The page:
Wednesday, June 19, 2024

Botswana fails to meet global threshold for maternal mortality

Latest maternal mortality data reveals that Botswana failed to meet the Sustainable Development Goal (SDG) of reducing Maternal Mortality Ratio (MMR) to less than 70 deaths per 100,000 live births.

This is contained in a fresh report compiled by Statistics Botswana entitled “Botswana Maternal Mortality Ratio 2020”.

The Stats Brief which covers the MMR for the years 2014 to 2020 using data provided by the Ministry of Health and wellness notes that: “76 maternal deaths were reported in 2020 from 58,244 live births yielding a MMR of 131 maternal deaths per 100,000 live births”.

Maternal mortality ratio is defined as the annual number of maternal deaths from any cause related to or aggravated by pregnancy or its management (excluding accidental or incidental causes) during pregnancy, childbirth, or within six weeks of termination of pregnancy, per 100,000 live births per year. This indicator reflects the capacity of health systems to effectively prevent and address the complications occurring during pregnancy and childbirth.

The World Health Organisation (WHO) has five strategies toward ending preventable maternal mortality (EPMM) to be achieved by 2025 if the SDGs are to be met. The strategies are for 1) 90% pregnant women to attend four or more antenatal care visits (towards increasing to eight visits by 2030); 2) 90% births to be attended by skilled health personnel; 3) 80% women who have just given birth to access postnatal care within two days of delivery; 4) 60% of the population to have access to emergency obstetric care within two hours of travel time; 5) 65% of women to be able to make informed and empowered decisions regarding sexual relations, contraceptive use, and their reproductive health.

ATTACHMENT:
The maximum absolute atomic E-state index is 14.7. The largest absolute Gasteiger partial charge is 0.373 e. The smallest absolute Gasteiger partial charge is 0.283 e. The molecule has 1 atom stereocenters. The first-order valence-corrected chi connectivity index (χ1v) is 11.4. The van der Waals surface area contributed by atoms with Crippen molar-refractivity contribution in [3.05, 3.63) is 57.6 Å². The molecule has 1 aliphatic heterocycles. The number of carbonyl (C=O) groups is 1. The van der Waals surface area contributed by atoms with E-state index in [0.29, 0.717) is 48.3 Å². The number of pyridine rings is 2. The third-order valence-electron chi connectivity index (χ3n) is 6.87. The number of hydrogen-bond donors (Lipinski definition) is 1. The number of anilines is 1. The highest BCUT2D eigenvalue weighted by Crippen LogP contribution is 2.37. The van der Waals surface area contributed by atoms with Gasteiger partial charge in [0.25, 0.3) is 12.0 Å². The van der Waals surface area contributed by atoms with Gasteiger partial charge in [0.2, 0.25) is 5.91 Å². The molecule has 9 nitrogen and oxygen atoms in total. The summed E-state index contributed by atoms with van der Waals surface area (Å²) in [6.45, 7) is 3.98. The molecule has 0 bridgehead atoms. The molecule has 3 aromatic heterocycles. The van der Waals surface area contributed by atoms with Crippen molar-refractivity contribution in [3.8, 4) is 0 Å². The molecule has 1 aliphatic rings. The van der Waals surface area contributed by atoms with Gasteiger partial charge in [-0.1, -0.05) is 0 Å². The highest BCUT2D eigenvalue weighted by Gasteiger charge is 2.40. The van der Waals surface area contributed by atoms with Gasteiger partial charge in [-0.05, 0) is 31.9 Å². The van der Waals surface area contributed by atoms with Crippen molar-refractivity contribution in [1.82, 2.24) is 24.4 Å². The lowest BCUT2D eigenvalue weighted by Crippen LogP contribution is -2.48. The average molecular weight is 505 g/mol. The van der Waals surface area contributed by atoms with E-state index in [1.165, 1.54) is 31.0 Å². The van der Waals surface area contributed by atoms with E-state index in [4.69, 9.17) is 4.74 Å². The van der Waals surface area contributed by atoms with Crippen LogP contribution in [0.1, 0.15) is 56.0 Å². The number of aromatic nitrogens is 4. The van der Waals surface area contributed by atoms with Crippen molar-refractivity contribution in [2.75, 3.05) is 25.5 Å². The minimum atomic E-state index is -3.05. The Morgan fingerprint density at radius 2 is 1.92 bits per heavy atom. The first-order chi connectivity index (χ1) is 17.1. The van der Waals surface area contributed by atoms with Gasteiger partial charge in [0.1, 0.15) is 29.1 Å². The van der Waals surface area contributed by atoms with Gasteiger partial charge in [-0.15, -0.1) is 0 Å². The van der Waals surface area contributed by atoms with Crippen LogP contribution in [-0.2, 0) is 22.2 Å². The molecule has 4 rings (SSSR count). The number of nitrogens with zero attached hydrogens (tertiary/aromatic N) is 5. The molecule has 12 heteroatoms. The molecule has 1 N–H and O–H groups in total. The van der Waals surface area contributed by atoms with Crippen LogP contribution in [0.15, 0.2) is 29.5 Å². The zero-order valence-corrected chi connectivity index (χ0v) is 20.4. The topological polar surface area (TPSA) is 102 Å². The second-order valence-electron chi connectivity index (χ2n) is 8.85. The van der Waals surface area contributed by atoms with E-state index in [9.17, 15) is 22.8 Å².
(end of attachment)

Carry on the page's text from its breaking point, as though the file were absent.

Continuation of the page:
The report notes that Botswana surpassed strategy 2 as a large proportion of births were attended to by skilled health personnel. “We continue to note a high number of mothers delivering in health facilities. The brief shows an overwhelming 99.8 percent of all births are estimated to have occurred in health facilities supervised by a skilled health professional,” notes the report.

The report also notes that the leading direct cause of maternal deaths “was Genital tract and pelvic infection following abortion and ectopic and molar pregnancy,” while among the indirect causes the most common causes of maternal mortality were diseases of the circulatory system complicating pregnancy, childbirth and the puerperium. Puerperium is the time period following childbirth when the mother’s uterus shrinks.

Among other things, the report notes that the maternal mortality ratio declined steadily from 156.6 per 100,000 live births in 2016 to 133.7 in 2018, then increased to 166.3 in 2019 and fell to 131 in 2020. “The highest maternal deaths were reported among age groups 30-34 years (28.9 %), followed by ages 35-39 years and 25-29 years at 19.7 percent each,” states part of the report.

Of the 58 244 live births registered in 2020, sixty one per cent took place in General

Hospitals, as compared to twenty percent in primary hospitals and nineteen percent in clinics respectively. “This pattern has been consistent from 2017 to 2019,” states the report.


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